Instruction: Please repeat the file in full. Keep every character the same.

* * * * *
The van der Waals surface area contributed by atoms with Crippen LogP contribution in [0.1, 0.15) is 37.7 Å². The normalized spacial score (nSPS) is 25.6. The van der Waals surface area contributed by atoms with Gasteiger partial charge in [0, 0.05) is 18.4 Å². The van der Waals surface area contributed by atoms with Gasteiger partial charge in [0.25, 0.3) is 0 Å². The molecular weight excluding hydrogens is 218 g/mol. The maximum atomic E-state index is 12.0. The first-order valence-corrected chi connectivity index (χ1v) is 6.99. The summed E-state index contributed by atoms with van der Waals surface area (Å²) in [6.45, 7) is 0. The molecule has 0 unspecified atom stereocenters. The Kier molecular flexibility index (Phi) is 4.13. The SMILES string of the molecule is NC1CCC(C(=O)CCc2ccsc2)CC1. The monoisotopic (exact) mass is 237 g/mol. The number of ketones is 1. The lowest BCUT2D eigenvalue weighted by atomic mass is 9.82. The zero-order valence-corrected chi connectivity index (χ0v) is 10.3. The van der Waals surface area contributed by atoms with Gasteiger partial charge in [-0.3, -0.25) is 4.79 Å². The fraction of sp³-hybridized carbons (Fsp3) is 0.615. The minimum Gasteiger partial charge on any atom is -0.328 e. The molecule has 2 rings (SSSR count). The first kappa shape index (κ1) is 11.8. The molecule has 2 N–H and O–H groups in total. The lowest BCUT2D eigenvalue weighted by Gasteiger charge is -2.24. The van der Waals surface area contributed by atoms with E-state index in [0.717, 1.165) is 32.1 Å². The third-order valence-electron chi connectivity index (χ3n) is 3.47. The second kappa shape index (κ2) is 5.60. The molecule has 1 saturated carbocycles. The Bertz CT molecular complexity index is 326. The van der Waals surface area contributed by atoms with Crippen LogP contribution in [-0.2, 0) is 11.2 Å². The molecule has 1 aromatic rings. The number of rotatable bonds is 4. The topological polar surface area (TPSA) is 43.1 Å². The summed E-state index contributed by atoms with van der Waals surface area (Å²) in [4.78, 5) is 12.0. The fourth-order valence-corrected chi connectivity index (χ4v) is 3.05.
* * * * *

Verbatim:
The van der Waals surface area contributed by atoms with Crippen LogP contribution in [0.1, 0.15) is 37.7 Å². The normalized spacial score (nSPS) is 25.6. The van der Waals surface area contributed by atoms with Gasteiger partial charge in [0, 0.05) is 18.4 Å². The van der Waals surface area contributed by atoms with Gasteiger partial charge in [0.25, 0.3) is 0 Å². The molecular weight excluding hydrogens is 218 g/mol. The maximum atomic E-state index is 12.0. The first-order valence-corrected chi connectivity index (χ1v) is 6.99. The summed E-state index contributed by atoms with van der Waals surface area (Å²) in [6.45, 7) is 0. The molecule has 0 unspecified atom stereocenters. The Kier molecular flexibility index (Phi) is 4.13. The SMILES string of the molecule is NC1CCC(C(=O)CCc2ccsc2)CC1. The monoisotopic (exact) mass is 237 g/mol. The number of ketones is 1. The lowest BCUT2D eigenvalue weighted by atomic mass is 9.82. The zero-order valence-corrected chi connectivity index (χ0v) is 10.3. The van der Waals surface area contributed by atoms with Gasteiger partial charge in [-0.3, -0.25) is 4.79 Å². The fraction of sp³-hybridized carbons (Fsp3) is 0.615. The minimum Gasteiger partial charge on any atom is -0.328 e. The molecule has 2 rings (SSSR count). The first kappa shape index (κ1) is 11.8. The molecule has 2 N–H and O–H groups in total. The lowest BCUT2D eigenvalue weighted by Gasteiger charge is -2.24. The van der Waals surface area contributed by atoms with E-state index in [0.717, 1.165) is 32.1 Å². The third-order valence-electron chi connectivity index (χ3n) is 3.47. The second kappa shape index (κ2) is 5.60. The molecule has 1 saturated carbocycles. The Bertz CT molecular complexity index is 326. The van der Waals surface area contributed by atoms with Crippen LogP contribution in [-0.2, 0) is 11.2 Å². The molecule has 1 aromatic rings. The number of rotatable bonds is 4. The topological polar surface area (TPSA) is 43.1 Å². The summed E-state index contributed by atoms with van der Waals surface area (Å²) in [4.78, 5) is 12.0. The fourth-order valence-corrected chi connectivity index (χ4v) is 3.05.